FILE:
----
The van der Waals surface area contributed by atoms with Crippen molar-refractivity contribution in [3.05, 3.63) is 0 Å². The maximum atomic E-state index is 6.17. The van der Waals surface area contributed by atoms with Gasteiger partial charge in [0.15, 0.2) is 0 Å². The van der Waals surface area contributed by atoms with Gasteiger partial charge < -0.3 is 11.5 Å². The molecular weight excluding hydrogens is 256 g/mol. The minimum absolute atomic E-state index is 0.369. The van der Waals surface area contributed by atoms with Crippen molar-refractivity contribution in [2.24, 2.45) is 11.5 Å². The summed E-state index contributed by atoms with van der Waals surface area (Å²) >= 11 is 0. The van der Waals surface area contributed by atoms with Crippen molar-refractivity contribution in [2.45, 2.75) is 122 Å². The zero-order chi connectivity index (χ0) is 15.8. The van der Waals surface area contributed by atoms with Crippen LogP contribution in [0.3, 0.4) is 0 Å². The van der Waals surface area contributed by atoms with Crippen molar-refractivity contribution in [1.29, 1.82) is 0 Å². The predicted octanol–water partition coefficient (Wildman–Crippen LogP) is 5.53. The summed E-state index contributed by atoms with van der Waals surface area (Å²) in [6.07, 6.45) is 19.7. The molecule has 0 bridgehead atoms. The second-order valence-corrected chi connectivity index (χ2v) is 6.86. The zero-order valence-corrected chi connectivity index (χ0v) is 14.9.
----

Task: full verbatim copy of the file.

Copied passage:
The van der Waals surface area contributed by atoms with Crippen molar-refractivity contribution in [3.05, 3.63) is 0 Å². The maximum atomic E-state index is 6.17. The van der Waals surface area contributed by atoms with Gasteiger partial charge in [0.15, 0.2) is 0 Å². The van der Waals surface area contributed by atoms with Gasteiger partial charge < -0.3 is 11.5 Å². The molecular weight excluding hydrogens is 256 g/mol. The minimum absolute atomic E-state index is 0.369. The van der Waals surface area contributed by atoms with Crippen molar-refractivity contribution in [2.24, 2.45) is 11.5 Å². The summed E-state index contributed by atoms with van der Waals surface area (Å²) >= 11 is 0. The van der Waals surface area contributed by atoms with Crippen molar-refractivity contribution in [2.45, 2.75) is 122 Å². The zero-order chi connectivity index (χ0) is 15.8. The van der Waals surface area contributed by atoms with Crippen LogP contribution in [0.3, 0.4) is 0 Å². The van der Waals surface area contributed by atoms with Crippen molar-refractivity contribution in [1.29, 1.82) is 0 Å². The predicted octanol–water partition coefficient (Wildman–Crippen LogP) is 5.53. The summed E-state index contributed by atoms with van der Waals surface area (Å²) in [6.07, 6.45) is 19.7. The molecule has 0 bridgehead atoms. The second-order valence-corrected chi connectivity index (χ2v) is 6.86. The zero-order valence-corrected chi connectivity index (χ0v) is 14.9.